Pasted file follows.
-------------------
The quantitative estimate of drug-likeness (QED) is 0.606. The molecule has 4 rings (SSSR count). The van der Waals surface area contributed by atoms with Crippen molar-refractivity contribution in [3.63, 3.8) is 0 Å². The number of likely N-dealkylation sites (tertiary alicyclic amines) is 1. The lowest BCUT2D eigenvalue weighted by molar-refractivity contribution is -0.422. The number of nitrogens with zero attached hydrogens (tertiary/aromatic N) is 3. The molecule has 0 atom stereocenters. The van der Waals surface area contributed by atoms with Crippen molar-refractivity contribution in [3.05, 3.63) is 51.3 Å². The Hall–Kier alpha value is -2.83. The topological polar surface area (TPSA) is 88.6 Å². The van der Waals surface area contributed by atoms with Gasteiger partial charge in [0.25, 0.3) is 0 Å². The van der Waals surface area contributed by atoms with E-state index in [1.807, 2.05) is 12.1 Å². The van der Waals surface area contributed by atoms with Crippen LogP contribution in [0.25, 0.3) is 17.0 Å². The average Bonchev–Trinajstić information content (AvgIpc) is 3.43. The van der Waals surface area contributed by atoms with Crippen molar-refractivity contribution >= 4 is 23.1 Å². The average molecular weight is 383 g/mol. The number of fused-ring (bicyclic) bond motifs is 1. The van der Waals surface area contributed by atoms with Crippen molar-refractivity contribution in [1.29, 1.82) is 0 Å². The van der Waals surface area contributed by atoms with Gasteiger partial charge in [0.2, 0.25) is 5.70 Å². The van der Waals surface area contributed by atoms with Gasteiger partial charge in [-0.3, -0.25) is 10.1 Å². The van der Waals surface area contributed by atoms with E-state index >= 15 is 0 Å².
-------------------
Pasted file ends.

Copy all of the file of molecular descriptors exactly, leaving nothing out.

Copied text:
The quantitative estimate of drug-likeness (QED) is 0.606. The molecule has 4 rings (SSSR count). The van der Waals surface area contributed by atoms with Crippen molar-refractivity contribution in [3.63, 3.8) is 0 Å². The number of likely N-dealkylation sites (tertiary alicyclic amines) is 1. The lowest BCUT2D eigenvalue weighted by molar-refractivity contribution is -0.422. The number of nitrogens with zero attached hydrogens (tertiary/aromatic N) is 3. The molecule has 0 atom stereocenters. The van der Waals surface area contributed by atoms with Crippen molar-refractivity contribution in [3.05, 3.63) is 51.3 Å². The Hall–Kier alpha value is -2.83. The topological polar surface area (TPSA) is 88.6 Å². The van der Waals surface area contributed by atoms with Gasteiger partial charge in [0.25, 0.3) is 0 Å². The van der Waals surface area contributed by atoms with E-state index in [1.807, 2.05) is 12.1 Å². The van der Waals surface area contributed by atoms with Crippen LogP contribution in [0.25, 0.3) is 17.0 Å². The average Bonchev–Trinajstić information content (AvgIpc) is 3.43. The van der Waals surface area contributed by atoms with Crippen molar-refractivity contribution >= 4 is 23.1 Å². The average molecular weight is 383 g/mol. The number of fused-ring (bicyclic) bond motifs is 1. The van der Waals surface area contributed by atoms with Crippen molar-refractivity contribution in [1.29, 1.82) is 0 Å². The van der Waals surface area contributed by atoms with Gasteiger partial charge in [0.2, 0.25) is 5.70 Å². The van der Waals surface area contributed by atoms with Gasteiger partial charge in [-0.3, -0.25) is 10.1 Å². The van der Waals surface area contributed by atoms with E-state index >= 15 is 0 Å².